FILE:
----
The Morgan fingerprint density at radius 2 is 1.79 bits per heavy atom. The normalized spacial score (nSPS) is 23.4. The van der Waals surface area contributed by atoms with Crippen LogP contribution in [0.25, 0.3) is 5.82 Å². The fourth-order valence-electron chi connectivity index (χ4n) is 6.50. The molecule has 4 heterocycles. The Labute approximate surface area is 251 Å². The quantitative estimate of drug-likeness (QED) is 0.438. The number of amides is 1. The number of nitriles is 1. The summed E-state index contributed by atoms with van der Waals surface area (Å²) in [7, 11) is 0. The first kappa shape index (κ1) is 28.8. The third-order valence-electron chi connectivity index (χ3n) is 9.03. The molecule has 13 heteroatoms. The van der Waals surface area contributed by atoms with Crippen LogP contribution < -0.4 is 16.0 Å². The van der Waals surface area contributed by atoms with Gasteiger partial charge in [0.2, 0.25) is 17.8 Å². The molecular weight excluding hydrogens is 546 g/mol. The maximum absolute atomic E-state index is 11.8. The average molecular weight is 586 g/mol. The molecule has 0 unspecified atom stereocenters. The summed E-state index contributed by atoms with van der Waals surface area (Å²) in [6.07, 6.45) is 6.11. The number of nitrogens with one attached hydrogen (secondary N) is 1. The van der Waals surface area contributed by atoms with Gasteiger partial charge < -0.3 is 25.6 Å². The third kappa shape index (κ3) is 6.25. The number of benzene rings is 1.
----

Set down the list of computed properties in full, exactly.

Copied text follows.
The Morgan fingerprint density at radius 2 is 1.79 bits per heavy atom. The normalized spacial score (nSPS) is 23.4. The van der Waals surface area contributed by atoms with Crippen LogP contribution in [0.25, 0.3) is 5.82 Å². The fourth-order valence-electron chi connectivity index (χ4n) is 6.50. The molecule has 4 heterocycles. The Labute approximate surface area is 251 Å². The quantitative estimate of drug-likeness (QED) is 0.438. The number of amides is 1. The number of nitriles is 1. The summed E-state index contributed by atoms with van der Waals surface area (Å²) in [7, 11) is 0. The first kappa shape index (κ1) is 28.8. The third-order valence-electron chi connectivity index (χ3n) is 9.03. The molecule has 13 heteroatoms. The van der Waals surface area contributed by atoms with Crippen LogP contribution < -0.4 is 16.0 Å². The van der Waals surface area contributed by atoms with Gasteiger partial charge in [0.2, 0.25) is 17.8 Å². The molecular weight excluding hydrogens is 546 g/mol. The maximum absolute atomic E-state index is 11.8. The average molecular weight is 586 g/mol. The molecule has 0 unspecified atom stereocenters. The summed E-state index contributed by atoms with van der Waals surface area (Å²) in [6.07, 6.45) is 6.11. The number of nitrogens with one attached hydrogen (secondary N) is 1. The van der Waals surface area contributed by atoms with Gasteiger partial charge < -0.3 is 25.6 Å². The third kappa shape index (κ3) is 6.25. The number of benzene rings is 1.